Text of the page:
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Home / Health / Rabies Case with Animal Home Puppies Confirmed in Johnson City | WJHL

Rabies Case with Animal Home Puppies Confirmed in Johnson City | WJHL



JOHNSON CITY, TENN. (WJHL) – Ministry of Health officials confirmed the investigation into a rabies case in Johnson City.

Dr. David Kirschke, medical director of the Regional Health Office in Northeast Tennessee, said it was a puppy adopted by a family from a local shelter.

A few days after his adoption, Kirschke said, the puppy started behaving strangely and asked the family to take him to a vet. A rabies test came back positive.

Tammy Davis, director of the Washington County / Johnson City Animal Shelter, confirmed that the puppy came from a litter of five animals that was adopted at the shelter last week.

She said that the shelter's staff followed the regular protocol by keeping the puppies isolated for five days to check for illness. The puppies received their vaccinations against parvo, distemper and kennel cough before they went to the adoption floor.

"The puppies all seemed to be very healthy, no problems or anything to send a red flag at all," Davis said.

She said that while a veterinarian visits the shelter weekly for rabies vaccinations, she says the puppies are too young for her.

Rabies vaccines are usually given to puppies at the age of three to four months, she added.

A few days later, she announced that the health department had told her that one of the adopted puppies had been tested positive for the virus.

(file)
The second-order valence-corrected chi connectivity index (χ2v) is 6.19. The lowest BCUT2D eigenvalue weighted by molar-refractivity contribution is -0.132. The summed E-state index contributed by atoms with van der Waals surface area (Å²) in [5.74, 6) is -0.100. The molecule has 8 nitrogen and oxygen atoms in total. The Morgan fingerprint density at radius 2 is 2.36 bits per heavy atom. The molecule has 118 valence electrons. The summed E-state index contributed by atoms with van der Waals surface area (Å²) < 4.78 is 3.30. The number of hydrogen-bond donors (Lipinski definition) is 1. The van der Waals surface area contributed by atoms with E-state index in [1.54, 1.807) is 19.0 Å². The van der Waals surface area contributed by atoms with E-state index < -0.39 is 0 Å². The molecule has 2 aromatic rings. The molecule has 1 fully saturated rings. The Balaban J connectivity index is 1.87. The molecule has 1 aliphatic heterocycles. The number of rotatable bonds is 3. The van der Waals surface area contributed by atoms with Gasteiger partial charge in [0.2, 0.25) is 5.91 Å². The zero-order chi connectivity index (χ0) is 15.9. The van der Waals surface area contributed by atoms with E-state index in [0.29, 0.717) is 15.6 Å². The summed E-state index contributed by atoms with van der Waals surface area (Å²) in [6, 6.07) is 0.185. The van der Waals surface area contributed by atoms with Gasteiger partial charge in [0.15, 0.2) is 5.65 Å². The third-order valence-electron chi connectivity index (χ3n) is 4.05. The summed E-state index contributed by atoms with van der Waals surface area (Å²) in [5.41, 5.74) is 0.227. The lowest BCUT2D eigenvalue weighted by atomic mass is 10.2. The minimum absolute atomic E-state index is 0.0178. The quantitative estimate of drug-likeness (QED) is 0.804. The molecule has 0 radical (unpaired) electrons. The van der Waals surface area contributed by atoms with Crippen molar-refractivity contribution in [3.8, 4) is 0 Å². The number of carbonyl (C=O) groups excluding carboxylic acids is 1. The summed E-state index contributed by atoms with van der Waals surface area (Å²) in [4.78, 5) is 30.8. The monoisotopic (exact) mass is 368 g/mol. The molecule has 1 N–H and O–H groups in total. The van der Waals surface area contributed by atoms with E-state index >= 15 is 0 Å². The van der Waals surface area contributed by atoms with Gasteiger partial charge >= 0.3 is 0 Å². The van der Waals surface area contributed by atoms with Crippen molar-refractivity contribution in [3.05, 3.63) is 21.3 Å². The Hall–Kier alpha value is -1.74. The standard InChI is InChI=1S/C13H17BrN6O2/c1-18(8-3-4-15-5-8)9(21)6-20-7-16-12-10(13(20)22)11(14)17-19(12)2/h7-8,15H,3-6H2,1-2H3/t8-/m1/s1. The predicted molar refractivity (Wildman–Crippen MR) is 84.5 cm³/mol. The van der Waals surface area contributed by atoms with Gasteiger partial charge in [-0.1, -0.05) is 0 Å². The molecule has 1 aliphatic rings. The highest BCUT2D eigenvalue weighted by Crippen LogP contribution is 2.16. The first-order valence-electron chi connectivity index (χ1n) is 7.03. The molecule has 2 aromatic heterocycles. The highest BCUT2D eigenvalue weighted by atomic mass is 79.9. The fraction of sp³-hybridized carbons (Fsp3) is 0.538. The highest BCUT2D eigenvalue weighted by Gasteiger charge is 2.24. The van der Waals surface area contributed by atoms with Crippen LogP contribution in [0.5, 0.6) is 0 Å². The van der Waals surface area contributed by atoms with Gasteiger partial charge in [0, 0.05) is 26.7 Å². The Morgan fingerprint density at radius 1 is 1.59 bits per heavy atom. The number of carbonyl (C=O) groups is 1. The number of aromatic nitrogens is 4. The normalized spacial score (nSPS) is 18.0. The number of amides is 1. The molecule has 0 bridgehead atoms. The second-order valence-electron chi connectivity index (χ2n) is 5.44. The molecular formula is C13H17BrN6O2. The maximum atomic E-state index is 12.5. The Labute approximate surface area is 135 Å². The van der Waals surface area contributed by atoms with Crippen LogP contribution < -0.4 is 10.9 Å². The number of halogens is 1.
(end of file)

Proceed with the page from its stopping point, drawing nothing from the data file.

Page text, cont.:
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Kirschke said the health department was conducting the investigation into the rabies case and contacted anyone who had contact with the infected puppy.

While saying that the virus can be transmitted through a bite, he emphasized that rabies migrates in the saliva so that transmission can occur even if infected saliva enters the mouth, eyes, nose or open wound.

He said that rabies cases are more common in wild animals. Pets, he said, usually transmit the virus only if they show symptoms.

The symptoms of rabies in animals include excessive salivation, lethargy and the refusal to eat or drink.

"Unless you have had contact with an animal known to have rabies, there is no concern," he said. "We tracked down anyone we know had contact with this animal."

Kirschke said the health department recommends rabies prevention treatment to several people known to have contact with the infected puppy.

The infected puppy was euthanized, Davis said.

Davis said that when she learned that there was a rabies case, two of the original puppy litter were still in the shelter and were euthanized for safety reasons.

She emphasized that the puppy in the shelter did not show any signs of rabies.

Ministry of Health officials found that the puppy had been infected before arriving at the shelter, but the likelihood of transferring the virus to other animals or humans is low.

"People who have had any exposure involving the transmission of rabies, a bite, or saliva that gets in their mouth, nose, eyes, or open-cut, have recommended preventative treatment," Kirschke said.

Davis said the shelter has not seen a rabies case like this for more than 1

0 years. According to the Centers for the Control and Prevention of Rabies, it can take several weeks or months for symptoms to appear in infected animals.

The State Department of Health's latest rabies data reports 10 rabies cases for the year from June 29th – all reports of wild animals, including skunks, bats, and raccoons.

"There is nothing we could have done differently here," Davis said. "Rabies is usually the last thing we would worry about. Our concern is always parvo or distemper.

"We have followed every protocol to ensure that the puppies looked healthy to the best of their knowledge and belief." Rabies should contact the Northeast Tennessee Regional Health Office at 423-979-3200.

The rabies leader of the Tennessee Department of Health can be found HERE.


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